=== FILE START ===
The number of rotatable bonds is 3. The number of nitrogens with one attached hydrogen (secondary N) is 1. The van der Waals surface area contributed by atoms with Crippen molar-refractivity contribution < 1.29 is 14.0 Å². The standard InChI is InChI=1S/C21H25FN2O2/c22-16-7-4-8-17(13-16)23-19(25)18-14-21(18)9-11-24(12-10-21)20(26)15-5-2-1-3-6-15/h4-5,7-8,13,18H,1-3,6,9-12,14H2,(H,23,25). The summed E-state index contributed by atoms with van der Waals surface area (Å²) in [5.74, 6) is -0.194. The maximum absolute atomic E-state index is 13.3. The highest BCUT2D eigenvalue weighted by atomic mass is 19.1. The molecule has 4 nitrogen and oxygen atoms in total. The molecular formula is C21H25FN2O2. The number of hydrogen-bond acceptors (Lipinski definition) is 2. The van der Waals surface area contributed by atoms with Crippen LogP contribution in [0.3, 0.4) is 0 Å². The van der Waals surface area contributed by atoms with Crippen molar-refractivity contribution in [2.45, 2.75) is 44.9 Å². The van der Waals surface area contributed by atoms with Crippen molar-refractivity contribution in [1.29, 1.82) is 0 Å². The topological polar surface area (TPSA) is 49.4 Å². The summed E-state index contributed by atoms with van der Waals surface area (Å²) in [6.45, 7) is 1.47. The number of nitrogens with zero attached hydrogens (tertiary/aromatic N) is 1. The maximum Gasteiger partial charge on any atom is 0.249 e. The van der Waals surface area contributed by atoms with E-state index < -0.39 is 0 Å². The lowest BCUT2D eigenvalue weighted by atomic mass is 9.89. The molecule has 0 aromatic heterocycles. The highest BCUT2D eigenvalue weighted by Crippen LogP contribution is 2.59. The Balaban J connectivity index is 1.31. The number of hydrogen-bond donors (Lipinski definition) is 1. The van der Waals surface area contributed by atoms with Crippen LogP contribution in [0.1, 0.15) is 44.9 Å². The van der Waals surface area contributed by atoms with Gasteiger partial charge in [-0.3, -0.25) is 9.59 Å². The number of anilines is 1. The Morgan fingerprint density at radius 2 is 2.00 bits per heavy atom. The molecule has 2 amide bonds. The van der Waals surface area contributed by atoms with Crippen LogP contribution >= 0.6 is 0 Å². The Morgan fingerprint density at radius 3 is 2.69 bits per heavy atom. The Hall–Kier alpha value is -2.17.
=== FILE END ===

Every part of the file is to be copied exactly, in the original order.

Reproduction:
The number of rotatable bonds is 3. The number of nitrogens with one attached hydrogen (secondary N) is 1. The van der Waals surface area contributed by atoms with Crippen molar-refractivity contribution < 1.29 is 14.0 Å². The standard InChI is InChI=1S/C21H25FN2O2/c22-16-7-4-8-17(13-16)23-19(25)18-14-21(18)9-11-24(12-10-21)20(26)15-5-2-1-3-6-15/h4-5,7-8,13,18H,1-3,6,9-12,14H2,(H,23,25). The summed E-state index contributed by atoms with van der Waals surface area (Å²) in [5.74, 6) is -0.194. The maximum absolute atomic E-state index is 13.3. The highest BCUT2D eigenvalue weighted by atomic mass is 19.1. The molecule has 4 nitrogen and oxygen atoms in total. The molecular formula is C21H25FN2O2. The number of hydrogen-bond acceptors (Lipinski definition) is 2. The van der Waals surface area contributed by atoms with Crippen LogP contribution in [0.3, 0.4) is 0 Å². The van der Waals surface area contributed by atoms with Crippen molar-refractivity contribution in [2.45, 2.75) is 44.9 Å². The van der Waals surface area contributed by atoms with Crippen molar-refractivity contribution in [1.29, 1.82) is 0 Å². The topological polar surface area (TPSA) is 49.4 Å². The summed E-state index contributed by atoms with van der Waals surface area (Å²) in [6.45, 7) is 1.47. The number of nitrogens with zero attached hydrogens (tertiary/aromatic N) is 1. The maximum Gasteiger partial charge on any atom is 0.249 e. The van der Waals surface area contributed by atoms with E-state index < -0.39 is 0 Å². The lowest BCUT2D eigenvalue weighted by atomic mass is 9.89. The molecule has 0 aromatic heterocycles. The highest BCUT2D eigenvalue weighted by Crippen LogP contribution is 2.59. The Balaban J connectivity index is 1.31. The number of hydrogen-bond donors (Lipinski definition) is 1. The van der Waals surface area contributed by atoms with Crippen LogP contribution in [0.1, 0.15) is 44.9 Å². The van der Waals surface area contributed by atoms with Gasteiger partial charge in [-0.3, -0.25) is 9.59 Å². The number of anilines is 1. The Morgan fingerprint density at radius 2 is 2.00 bits per heavy atom. The molecule has 2 amide bonds. The van der Waals surface area contributed by atoms with Crippen LogP contribution >= 0.6 is 0 Å². The Morgan fingerprint density at radius 3 is 2.69 bits per heavy atom. The Hall–Kier alpha value is -2.17.